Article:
I noticed out on the wiki that there is a rudimentary Labyrinth Lord module and also an OSRIC module. The date stamp on those pages are from 2014, though, and I'm not sure if they work with the current version of FG. It shouldn't be hard to refactor those to make them work, though.

    I write code for a living so am not worried about being able to get the work done - I just need the time to do read through the FG developer guide and to figure out how I want to break up the work. The biggest impediment is time.

    If there are any questions or comments, please feel free to ping me on here.

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  6. #6
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    The OSRIC ruleset is badly outdated, and the code is very messy. I would recommend layering on CoreRPG with something new. If we had a S&W ruleset, an extension could probably get you to AD&D. Maybe.

  7. #7
    Yeah, I need to take a look into the CoreRPG files and see what is available to build off of. I'll fire up FG when I get home and see what the CoreRPG offers in the way of functionality and then start looking through the unzipped files.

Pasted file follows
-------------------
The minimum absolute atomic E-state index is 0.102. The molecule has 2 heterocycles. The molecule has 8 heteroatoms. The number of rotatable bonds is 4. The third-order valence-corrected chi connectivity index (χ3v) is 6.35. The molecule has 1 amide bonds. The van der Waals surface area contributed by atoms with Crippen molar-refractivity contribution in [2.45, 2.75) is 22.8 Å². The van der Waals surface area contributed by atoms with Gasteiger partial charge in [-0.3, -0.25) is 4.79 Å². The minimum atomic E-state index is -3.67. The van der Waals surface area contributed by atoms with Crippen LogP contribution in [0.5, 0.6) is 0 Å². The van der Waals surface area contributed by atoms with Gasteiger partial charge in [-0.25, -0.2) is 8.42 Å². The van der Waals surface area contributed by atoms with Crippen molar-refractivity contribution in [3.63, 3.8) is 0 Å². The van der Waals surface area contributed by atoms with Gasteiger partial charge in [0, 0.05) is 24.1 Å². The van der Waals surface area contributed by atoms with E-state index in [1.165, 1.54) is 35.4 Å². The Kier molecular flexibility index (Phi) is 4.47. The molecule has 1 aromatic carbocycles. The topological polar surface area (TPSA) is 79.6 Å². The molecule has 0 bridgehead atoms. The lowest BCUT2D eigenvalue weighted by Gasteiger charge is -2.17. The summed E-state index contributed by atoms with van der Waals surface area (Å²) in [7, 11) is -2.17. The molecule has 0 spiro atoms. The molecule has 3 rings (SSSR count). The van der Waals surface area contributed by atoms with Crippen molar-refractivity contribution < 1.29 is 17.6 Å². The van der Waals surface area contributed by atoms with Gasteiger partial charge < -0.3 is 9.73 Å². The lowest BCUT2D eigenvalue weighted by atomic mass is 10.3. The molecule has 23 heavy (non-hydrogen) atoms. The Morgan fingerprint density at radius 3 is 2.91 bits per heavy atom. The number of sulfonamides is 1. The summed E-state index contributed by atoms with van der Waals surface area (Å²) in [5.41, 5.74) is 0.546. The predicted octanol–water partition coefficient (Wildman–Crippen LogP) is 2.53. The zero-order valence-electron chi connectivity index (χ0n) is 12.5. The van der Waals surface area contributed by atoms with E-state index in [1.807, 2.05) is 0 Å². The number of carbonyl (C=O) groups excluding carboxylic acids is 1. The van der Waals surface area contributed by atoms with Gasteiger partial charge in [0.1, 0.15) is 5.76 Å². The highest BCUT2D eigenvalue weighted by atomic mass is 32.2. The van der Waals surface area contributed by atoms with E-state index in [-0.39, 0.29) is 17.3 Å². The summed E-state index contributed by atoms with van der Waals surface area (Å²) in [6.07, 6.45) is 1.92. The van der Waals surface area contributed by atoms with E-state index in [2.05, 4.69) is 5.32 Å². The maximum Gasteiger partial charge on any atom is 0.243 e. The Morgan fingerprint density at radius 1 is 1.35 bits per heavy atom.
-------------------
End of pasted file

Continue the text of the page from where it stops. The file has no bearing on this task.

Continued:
As far as AD&D goes, are people referencing the hardbacks published between 1977 and 1985 (the Trampier cover PHB and the Sutherland cover MM/DMG for the first printings, the Easley covers w/orange spines for the next printings)? I saw mention that a lot of people refer to 2E as AD&D in the post by damned. I wanted to make sure I was thinking of the right "version." The hardcover books from 77-85 are what I think of as 1E AD&D - that is what I cut my teeth on. If that is the version that people are wanting a fresh ruleset on then, as leozelig said, just extend the CoreRPG to for a new iteration of OSRIC. Apparently there is an AD&D 2E retro-clone too, For Gold & Glory, but I don't know anything about it.